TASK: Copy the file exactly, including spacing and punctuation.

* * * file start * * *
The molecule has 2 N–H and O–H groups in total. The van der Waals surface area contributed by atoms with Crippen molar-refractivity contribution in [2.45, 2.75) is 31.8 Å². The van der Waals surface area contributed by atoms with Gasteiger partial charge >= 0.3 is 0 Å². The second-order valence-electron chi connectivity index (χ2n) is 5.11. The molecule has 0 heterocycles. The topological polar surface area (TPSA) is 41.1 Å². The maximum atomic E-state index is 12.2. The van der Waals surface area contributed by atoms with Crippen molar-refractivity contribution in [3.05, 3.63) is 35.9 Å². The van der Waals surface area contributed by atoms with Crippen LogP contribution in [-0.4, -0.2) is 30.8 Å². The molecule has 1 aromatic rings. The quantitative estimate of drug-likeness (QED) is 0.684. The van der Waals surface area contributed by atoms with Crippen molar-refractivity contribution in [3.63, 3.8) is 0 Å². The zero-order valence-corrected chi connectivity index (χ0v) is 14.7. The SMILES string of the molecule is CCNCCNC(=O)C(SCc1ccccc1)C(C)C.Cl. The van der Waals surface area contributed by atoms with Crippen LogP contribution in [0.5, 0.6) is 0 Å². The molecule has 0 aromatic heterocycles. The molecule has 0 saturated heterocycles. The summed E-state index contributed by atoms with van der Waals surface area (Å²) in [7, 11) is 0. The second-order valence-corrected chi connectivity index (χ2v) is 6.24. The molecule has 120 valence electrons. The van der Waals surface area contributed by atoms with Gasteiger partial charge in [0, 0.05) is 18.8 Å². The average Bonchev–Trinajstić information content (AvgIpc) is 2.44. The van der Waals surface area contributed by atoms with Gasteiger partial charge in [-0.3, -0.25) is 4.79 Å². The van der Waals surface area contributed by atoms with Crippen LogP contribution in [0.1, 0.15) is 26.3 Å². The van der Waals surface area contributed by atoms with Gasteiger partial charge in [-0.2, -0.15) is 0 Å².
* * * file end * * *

The molecule has 2 N–H and O–H groups in total. The van der Waals surface area contributed by atoms with Crippen molar-refractivity contribution in [2.45, 2.75) is 31.8 Å². The van der Waals surface area contributed by atoms with Gasteiger partial charge >= 0.3 is 0 Å². The second-order valence-electron chi connectivity index (χ2n) is 5.11. The molecule has 0 heterocycles. The topological polar surface area (TPSA) is 41.1 Å². The maximum atomic E-state index is 12.2. The van der Waals surface area contributed by atoms with Crippen molar-refractivity contribution in [3.05, 3.63) is 35.9 Å². The van der Waals surface area contributed by atoms with Crippen LogP contribution in [-0.4, -0.2) is 30.8 Å². The molecule has 1 aromatic rings. The quantitative estimate of drug-likeness (QED) is 0.684. The van der Waals surface area contributed by atoms with Crippen molar-refractivity contribution in [3.63, 3.8) is 0 Å². The zero-order valence-corrected chi connectivity index (χ0v) is 14.7. The SMILES string of the molecule is CCNCCNC(=O)C(SCc1ccccc1)C(C)C.Cl. The van der Waals surface area contributed by atoms with Crippen LogP contribution in [0.5, 0.6) is 0 Å². The molecule has 0 aromatic heterocycles. The molecule has 0 saturated heterocycles. The summed E-state index contributed by atoms with van der Waals surface area (Å²) in [7, 11) is 0. The second-order valence-corrected chi connectivity index (χ2v) is 6.24. The molecule has 120 valence electrons. The van der Waals surface area contributed by atoms with Gasteiger partial charge in [0, 0.05) is 18.8 Å². The average Bonchev–Trinajstić information content (AvgIpc) is 2.44. The van der Waals surface area contributed by atoms with Gasteiger partial charge in [-0.3, -0.25) is 4.79 Å². The van der Waals surface area contributed by atoms with Crippen LogP contribution in [0.1, 0.15) is 26.3 Å². The van der Waals surface area contributed by atoms with Gasteiger partial charge in [-0.2, -0.15) is 0 Å².